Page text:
Each one-to-one walk began with Alisa inviting her walking partner to pick a starting point which reminded them of their hometown, or a place in Leeds where they felt at home. They would then walk together for as long as her walking partner wanted to. Alisa says ‘some people just wandered, others had an exact route they wanted to follow.’ The conversations that would arise from the walks revolved around ideas of creating new identities in a new place, or how you bring your old identity to a new place as well as how you build a relationship with a new place and make it your own. Each walk involved photography with an Instax camera and always ended with some small treats.
To find out more about Walk Me There and Alisa’s practice, please follow the link here.
Photos – Top left: A picture taken from Museums In People’s Homes. Taken by JMA Photography / Top right and bottom left: Photos captured by Noam showing their printing process and the outcomes from their micro-residency / Bottom right: A film photo taken by Alisa as part of her residency project Walk Me There.
September – October:
In September we hosted the final meal for Ling Tan’s residency project Low Carbon Chinatown X Leeds. Originally commissioned by Kakilang, an East and Southeast Asian arts organisation based in London, Low Carbon Chinatown is a project which collaborates with ESEA community members, food writers, chefs, and data scientists to create low carbon versions of traditional Chinese dishes.
Then, with the residency projects coming to an end in October, it was time to publish the research project Compass had been working on with Centre for Cultural Value and York St John University using their Collaborate funding.
To find out more, please click on the drop down bar below.
Throughout Low Carbon Chinatown x Leeds, Ling worked with Lychee Red Chinese Seniors Group, Mafwa Theatre’s Lincoln Greeners and a collection of ESEA participants of all ages who were keen to learn how to decrease the carbon footprint of their cooking.
The final meal took place on a cosy Saturday afternoon where the group gathered at Patrick Studios and community chef and project participant Mr Chiu took to the kitchen to prepare his version of the group dish they’d all been trying to make low carbon versions of: salt and pepper prawns.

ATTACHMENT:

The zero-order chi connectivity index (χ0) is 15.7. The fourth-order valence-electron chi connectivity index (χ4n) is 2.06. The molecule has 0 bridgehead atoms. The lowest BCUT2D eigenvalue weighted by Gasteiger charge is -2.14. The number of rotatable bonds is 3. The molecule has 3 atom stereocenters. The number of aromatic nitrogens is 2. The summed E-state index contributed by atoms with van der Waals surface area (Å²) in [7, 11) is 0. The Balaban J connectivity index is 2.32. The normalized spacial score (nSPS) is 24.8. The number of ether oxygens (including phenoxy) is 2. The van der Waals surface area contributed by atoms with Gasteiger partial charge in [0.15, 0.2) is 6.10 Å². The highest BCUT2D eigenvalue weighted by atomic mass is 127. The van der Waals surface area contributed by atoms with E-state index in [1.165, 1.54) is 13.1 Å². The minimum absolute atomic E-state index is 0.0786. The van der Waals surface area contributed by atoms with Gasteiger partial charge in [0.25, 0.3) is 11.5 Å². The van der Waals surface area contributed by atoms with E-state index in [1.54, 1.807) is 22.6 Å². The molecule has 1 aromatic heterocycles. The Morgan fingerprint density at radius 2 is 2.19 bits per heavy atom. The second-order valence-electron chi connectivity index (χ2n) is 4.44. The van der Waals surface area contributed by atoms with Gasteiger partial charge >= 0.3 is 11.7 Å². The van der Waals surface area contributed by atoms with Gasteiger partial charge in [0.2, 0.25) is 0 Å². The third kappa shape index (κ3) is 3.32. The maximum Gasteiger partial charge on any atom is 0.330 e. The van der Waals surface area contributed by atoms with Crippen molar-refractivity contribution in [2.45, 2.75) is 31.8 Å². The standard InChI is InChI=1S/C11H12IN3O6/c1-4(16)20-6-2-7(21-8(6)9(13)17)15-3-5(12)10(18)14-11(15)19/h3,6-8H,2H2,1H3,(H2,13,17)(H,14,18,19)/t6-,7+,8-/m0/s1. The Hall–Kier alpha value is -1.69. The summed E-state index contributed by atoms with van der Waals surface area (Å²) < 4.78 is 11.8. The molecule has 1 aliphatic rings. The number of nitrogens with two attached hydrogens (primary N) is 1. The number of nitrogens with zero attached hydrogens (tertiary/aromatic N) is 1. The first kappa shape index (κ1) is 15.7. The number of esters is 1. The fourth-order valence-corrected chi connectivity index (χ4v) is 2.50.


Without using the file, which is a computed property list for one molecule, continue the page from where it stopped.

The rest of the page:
After second, third, even fourth helpings of the dish, the conversation naturally gave way to a collective reflection on Ling’s residency project. It was clear that the project yielded different learning opportunities for each person.
To find out more about Low Carbon Chinatown X Leeds, please visit the project page here.
In 2022, Compass Live Art began a research project alongside researchers Matthew Reason and Lauren Hall from York St John University, after being awarded a Collaborate research grant from the Centre for Cultural Value. Collaborate projects are driven by the real-world questions of the cultural sector. They provide opportunities to test new methodologies, explore and more deeply understand cultural practice and to communicate cultural value more effectively.
We were interested in exploring what co-creation means to us, as well as the artists and participants we are working with now and have worked with in the past. Together, through a series of workshops, discussions and walking interviews, we answered questions surrounding co-creation and the idea of ‘Making With’.
To find out more about this research project, please follow the link here.
To finish off this year, we’ve been busy planning our 2024 festival! Our young producers Jennie and Charlotte wrote a few words on their reflections on that process so far…
Photos – Top left: Photo taken of behind the scenes of the documentary making for Low Carbon Chinatown X Leeds / Top right: A photo taken of the Low Carbon Chinatown X Leeds participants during their second workshop with Mafwa Theatre’s Lincoln Greeners / Bottom left: Illustration by Alyce Wood as part of our Collaborate research project with Centre for Cultural Value / Bottom right: Charlotte and Jennie on their study visit to Birmingham in December
That’s a wrap on 2023!
We’re so grateful for all the amazing artists we’ve been able to meet, work with and support this year.
Next year is our 7th year of Compass Festival and we’re so excited to share it with you! More on that soon, but for now we’d like to wish all our lovely collaborators, audiences and artists a very Merry Christmas and a Happy New Year.
See you in 2024!